In the 1950s and 60s, Sash Bazley’s father-in-law, John Bazley, was a professional footballer playing most prominently for Oldham Athletic. Post-football - and with the PFA’s support in achieving his degree - John went on to have a long career as a teacher. Sadly, John was diagnosed with dementia in 2017, and here Sash talks to us about how the PFA have been helping their family through this difficult time.
Sash, can you tell us about any early symptoms you noticed when John became ill?
John’s wife Pat got ill with dementia first and passed away quite quickly. It became apparent to us once Pat wasn’t at home how much John was struggling. He’s very hard of hearing anyway, but he couldn’t remember stuff we had told him, was confused and couldn’t handle day-to-day paperwork and calls. John became a lot more reliant, very forgetful and unsure of what he was doing, which was a real change from his normal personality.
When did you get in touch with the PFA?
I was managing all the paperwork, and it became necessary for me to give up my job to care for John. When our social worker got in touch with the PFA at the end of last year, she was trying to find ways to help fund his situation. I was struggling with Lincoln council’s very difficult system for funding and elder care. She looked to see if there was anything else out there that could support us and the PFA really came through for us.
How did they help?
They put us in touch with Brian Snaith, who has been amazing. He’s such a numbers man and really good at checking through everything and making sure we had everything we needed.
He picked up lots of things that we could query, and I was able to pass that back to the council, and he gave us lots of advice.
Brian’s such a lovely gentleman. I have to say it made a massive difference getting a friendly call from him. When you’re having difficult conversations with other organisations every day, speaking to such a positive person on the other side of the phone helped me to carry on with my role.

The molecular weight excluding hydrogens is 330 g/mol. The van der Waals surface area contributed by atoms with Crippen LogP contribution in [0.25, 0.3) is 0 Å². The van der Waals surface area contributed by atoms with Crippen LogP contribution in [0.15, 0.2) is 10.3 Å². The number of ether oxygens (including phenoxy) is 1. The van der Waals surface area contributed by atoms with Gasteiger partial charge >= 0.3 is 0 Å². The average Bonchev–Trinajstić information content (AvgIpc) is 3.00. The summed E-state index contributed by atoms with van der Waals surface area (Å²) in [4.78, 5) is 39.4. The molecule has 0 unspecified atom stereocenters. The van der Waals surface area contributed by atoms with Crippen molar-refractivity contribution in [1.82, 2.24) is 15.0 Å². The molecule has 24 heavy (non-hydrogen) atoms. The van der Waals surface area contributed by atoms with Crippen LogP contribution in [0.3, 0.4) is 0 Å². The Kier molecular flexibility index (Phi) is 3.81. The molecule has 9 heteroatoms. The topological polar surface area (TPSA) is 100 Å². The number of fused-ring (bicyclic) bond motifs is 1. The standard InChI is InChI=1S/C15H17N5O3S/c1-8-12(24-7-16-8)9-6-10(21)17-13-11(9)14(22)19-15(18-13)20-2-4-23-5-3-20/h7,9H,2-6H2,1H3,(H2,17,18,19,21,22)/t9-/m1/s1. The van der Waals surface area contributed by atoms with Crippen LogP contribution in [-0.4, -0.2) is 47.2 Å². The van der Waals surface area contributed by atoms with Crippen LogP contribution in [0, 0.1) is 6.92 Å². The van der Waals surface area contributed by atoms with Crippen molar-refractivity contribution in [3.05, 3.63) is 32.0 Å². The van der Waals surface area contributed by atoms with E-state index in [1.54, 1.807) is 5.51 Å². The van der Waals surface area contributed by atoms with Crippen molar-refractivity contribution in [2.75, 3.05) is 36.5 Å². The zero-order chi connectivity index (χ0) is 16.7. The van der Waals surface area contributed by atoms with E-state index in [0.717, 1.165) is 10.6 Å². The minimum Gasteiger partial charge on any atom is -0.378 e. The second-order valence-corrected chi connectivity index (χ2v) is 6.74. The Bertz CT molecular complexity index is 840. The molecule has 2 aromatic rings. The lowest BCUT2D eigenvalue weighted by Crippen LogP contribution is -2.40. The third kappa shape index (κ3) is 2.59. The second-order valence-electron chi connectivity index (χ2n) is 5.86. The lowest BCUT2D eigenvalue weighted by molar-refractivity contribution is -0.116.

We then got some funding from the PFA for John’s home care. Now, we’ve had to make the decision to move John to a care home, and while the funding has come to an end, the PFA has said to get back in touch if we need support in the future, so it has been really positive.
What difference did the PFA’s support make to your family?
They have definitely given us a financial break. That’s taken some of the pressure off because I’ve really got quite overwhelmed with the financial side and constantly having to provide evidence. It’s difficult when you’re trying to do more important things - like making sure John is ok.
They’ve also given us more time with John. In October, he declined in such a way that he had to go into a care home as an emergency but he didn’t cope, and we had to really fight to get him home. With the PFA’s funding support, we were able to organise 24-hour private care. This gave him another five months in his own home, which has been priceless. The funding has also allowed us to pay for private care while John moves into the care home, so he’s had a phased introduction moving between private care at home and the residential facility.
Everybody that has been in contact by letter and phone has been really positive, and that does make a massive difference to us. They have been friendly voices and friendly people and sometimes in the system that’s rare.
What kind of support would you like to see for dementia patients and their families?
I feel strongly about elder care in general. More should be done to look at supporting people in their own homes. Currently, county councils will accept deferred payments - once a patient’s house is sold - for a care home, but not for home care. We need to do what’s best for people who have worked hard all their lives, and we need to find new ways to ensure they have dignity, rights of care and the rights to be with family. It’s a system
Find out more about dementia here.
If you - or a loved one - are struggling with dementia, please contact us to find out more about the support we can provide to PFA members.